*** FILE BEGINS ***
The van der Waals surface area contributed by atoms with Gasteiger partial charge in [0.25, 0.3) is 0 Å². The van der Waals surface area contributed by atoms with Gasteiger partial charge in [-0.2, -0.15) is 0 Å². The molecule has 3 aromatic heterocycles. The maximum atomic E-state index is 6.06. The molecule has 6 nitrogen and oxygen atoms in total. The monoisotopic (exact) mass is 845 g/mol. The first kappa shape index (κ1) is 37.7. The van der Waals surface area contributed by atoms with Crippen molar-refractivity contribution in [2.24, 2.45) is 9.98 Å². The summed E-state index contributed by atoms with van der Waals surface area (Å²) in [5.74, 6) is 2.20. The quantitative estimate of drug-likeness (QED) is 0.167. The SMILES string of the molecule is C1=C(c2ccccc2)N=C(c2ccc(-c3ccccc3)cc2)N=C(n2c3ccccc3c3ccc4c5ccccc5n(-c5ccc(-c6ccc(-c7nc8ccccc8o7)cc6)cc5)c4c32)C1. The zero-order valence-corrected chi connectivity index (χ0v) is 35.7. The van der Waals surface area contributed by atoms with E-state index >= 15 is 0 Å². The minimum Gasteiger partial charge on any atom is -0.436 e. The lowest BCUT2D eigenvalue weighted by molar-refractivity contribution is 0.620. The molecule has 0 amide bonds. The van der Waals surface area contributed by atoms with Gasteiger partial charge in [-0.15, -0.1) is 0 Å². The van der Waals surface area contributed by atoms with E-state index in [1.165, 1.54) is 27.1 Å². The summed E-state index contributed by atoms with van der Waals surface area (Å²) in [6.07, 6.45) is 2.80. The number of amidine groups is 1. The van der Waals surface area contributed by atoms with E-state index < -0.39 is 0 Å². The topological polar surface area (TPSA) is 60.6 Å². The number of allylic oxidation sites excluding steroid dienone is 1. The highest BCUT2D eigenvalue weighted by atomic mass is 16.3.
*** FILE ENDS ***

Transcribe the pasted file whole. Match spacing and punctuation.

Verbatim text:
The van der Waals surface area contributed by atoms with Gasteiger partial charge in [0.25, 0.3) is 0 Å². The van der Waals surface area contributed by atoms with Gasteiger partial charge in [-0.2, -0.15) is 0 Å². The molecule has 3 aromatic heterocycles. The maximum atomic E-state index is 6.06. The molecule has 6 nitrogen and oxygen atoms in total. The monoisotopic (exact) mass is 845 g/mol. The first kappa shape index (κ1) is 37.7. The van der Waals surface area contributed by atoms with Crippen molar-refractivity contribution in [2.24, 2.45) is 9.98 Å². The summed E-state index contributed by atoms with van der Waals surface area (Å²) in [5.74, 6) is 2.20. The quantitative estimate of drug-likeness (QED) is 0.167. The SMILES string of the molecule is C1=C(c2ccccc2)N=C(c2ccc(-c3ccccc3)cc2)N=C(n2c3ccccc3c3ccc4c5ccccc5n(-c5ccc(-c6ccc(-c7nc8ccccc8o7)cc6)cc5)c4c32)C1. The zero-order valence-corrected chi connectivity index (χ0v) is 35.7. The van der Waals surface area contributed by atoms with E-state index >= 15 is 0 Å². The minimum Gasteiger partial charge on any atom is -0.436 e. The lowest BCUT2D eigenvalue weighted by molar-refractivity contribution is 0.620. The molecule has 0 amide bonds. The van der Waals surface area contributed by atoms with Gasteiger partial charge in [-0.15, -0.1) is 0 Å². The van der Waals surface area contributed by atoms with E-state index in [1.165, 1.54) is 27.1 Å². The summed E-state index contributed by atoms with van der Waals surface area (Å²) in [6.07, 6.45) is 2.80. The number of amidine groups is 1. The van der Waals surface area contributed by atoms with E-state index < -0.39 is 0 Å². The topological polar surface area (TPSA) is 60.6 Å². The number of allylic oxidation sites excluding steroid dienone is 1. The highest BCUT2D eigenvalue weighted by atomic mass is 16.3.